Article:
body makes fewer cytokines, a type of protein that targets  inflammation and infection. Current recommendations suggest aiming for
between seven and nine hours of sleep per night to prevent increase of  infection risk.

Step 4: Hand Hygiene

It has been well circulated by now, however I want to reiterate the  importance of hand hygiene in the prevention of disease and infection
spread. This is the only factor we can control when it comes to  Covid-19 and so let’s get it right! Wash your hands with warm water
for at least 20 seconds with antibacterial hand wash. If this involves  you singing ‘Happy Birthday’ for timing, then do it! And what if you
don’t have immediate access to water and soap? Bring a 60% alcohol hand sanitiser with you and use in between washes. Use after touching
a door handle. Use after handling money. Use after using a public  bathroom. USE IT. This is in our HANDS now!

Step 5: Get your probiotics
Have you heard of probiotics before? Probiotics are ‘good’ bacteria which assist in restoring natural balance of bacteria in your
intestinal tract when it has been disrupted by illness. Further, in  the intestinal tract, a robust population of beneficial bacteria can
help crowd out the ‘bad’ bacteria, making it harder for them to thrive  and subsequently reducing risk of developing specific illnesses. So,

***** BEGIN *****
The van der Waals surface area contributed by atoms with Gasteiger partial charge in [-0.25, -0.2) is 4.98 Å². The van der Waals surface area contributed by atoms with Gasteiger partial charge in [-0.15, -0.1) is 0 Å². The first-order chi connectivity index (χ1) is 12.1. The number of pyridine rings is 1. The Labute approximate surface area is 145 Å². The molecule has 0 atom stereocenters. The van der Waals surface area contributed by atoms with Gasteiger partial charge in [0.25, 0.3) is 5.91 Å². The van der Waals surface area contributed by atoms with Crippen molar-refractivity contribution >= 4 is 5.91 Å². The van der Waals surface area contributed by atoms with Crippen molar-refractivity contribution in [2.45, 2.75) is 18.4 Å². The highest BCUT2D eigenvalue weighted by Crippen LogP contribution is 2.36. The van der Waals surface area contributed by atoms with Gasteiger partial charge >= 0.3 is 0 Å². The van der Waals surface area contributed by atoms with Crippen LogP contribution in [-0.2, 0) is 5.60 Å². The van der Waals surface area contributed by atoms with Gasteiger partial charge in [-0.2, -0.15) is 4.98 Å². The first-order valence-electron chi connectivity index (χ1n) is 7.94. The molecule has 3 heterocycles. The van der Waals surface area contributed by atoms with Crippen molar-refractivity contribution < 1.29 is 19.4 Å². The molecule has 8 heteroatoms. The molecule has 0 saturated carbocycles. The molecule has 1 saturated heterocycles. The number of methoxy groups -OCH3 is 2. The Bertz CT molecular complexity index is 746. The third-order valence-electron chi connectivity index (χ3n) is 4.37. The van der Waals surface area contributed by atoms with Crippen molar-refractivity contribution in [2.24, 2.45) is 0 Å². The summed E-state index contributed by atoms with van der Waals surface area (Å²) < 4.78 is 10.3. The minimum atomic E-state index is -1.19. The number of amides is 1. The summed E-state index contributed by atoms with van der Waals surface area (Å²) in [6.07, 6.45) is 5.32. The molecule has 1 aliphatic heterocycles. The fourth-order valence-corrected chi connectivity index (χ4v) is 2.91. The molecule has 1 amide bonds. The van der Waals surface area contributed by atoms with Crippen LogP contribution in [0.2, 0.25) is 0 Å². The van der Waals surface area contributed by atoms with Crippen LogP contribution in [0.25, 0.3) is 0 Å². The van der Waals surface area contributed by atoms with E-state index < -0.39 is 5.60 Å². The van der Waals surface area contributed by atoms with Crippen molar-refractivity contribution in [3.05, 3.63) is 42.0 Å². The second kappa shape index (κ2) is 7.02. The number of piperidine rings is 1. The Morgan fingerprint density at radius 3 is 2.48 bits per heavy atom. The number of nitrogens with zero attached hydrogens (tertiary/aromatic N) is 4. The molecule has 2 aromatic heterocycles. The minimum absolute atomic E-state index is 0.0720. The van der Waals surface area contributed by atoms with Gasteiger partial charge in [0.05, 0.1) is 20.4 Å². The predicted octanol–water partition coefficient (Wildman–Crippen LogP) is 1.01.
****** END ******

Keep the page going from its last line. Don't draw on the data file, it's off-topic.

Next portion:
where can we get our probiotics from? – Yakult Probiotic drinks- Certain brands of yoghurt such as Fage 100% Greek Yoghurt and Activia
– Kimchi – Danone Actimel

Step 6: Getting Your Vitamin D
Vitamin D is essential in regulating the amount of calcium and  phosphorus that are readily available to our bodies. These nutrients
are essential to keep our bones, teeth and muscles healthy. Not only  is this important for the general population, but for athletes who put
constant strain on their muscles and bones, we need to make sure we  are supporting our bodies as much as we can! As our primary source of  Vitamin D is from direct sunlight, uptake is limited to certain months  in the year i.e. summer months. As a result, we must consider how we  can increase our uptake in winter months. Initially, I would encourage  optimising Vitamin D food sources in your diet e.g. oily fish such as  salmon, sardines and mackerel, red meat, liver, egg yolks and  fortified foods such as Kellogg’s Cocopops and Rice Krispies (and no I
am not sponsored!!). For some, it will be essential to commence a  Vitamin D supplement and so if concerned, consult your GP or
Registered Dietitian to consider this. So that is all from me for now. If you would like further advice on  diet, health and immune support, please do not be afraid to contact me  on my tags shown below.  But for now; be careful, be consistent and
look after each other.

Anne-Marie is a Sport Dietitian with a BSc in Dietetics and MSc in  Sport Nutrition. Anne-Marie has experience in both Clinical and Sport environments and currently works within the IRFU as a Performance  Nutritionist. You can catch Anne-Marie on Instagram  @theperformancedietitian and Twitter @AnneMarie_Mul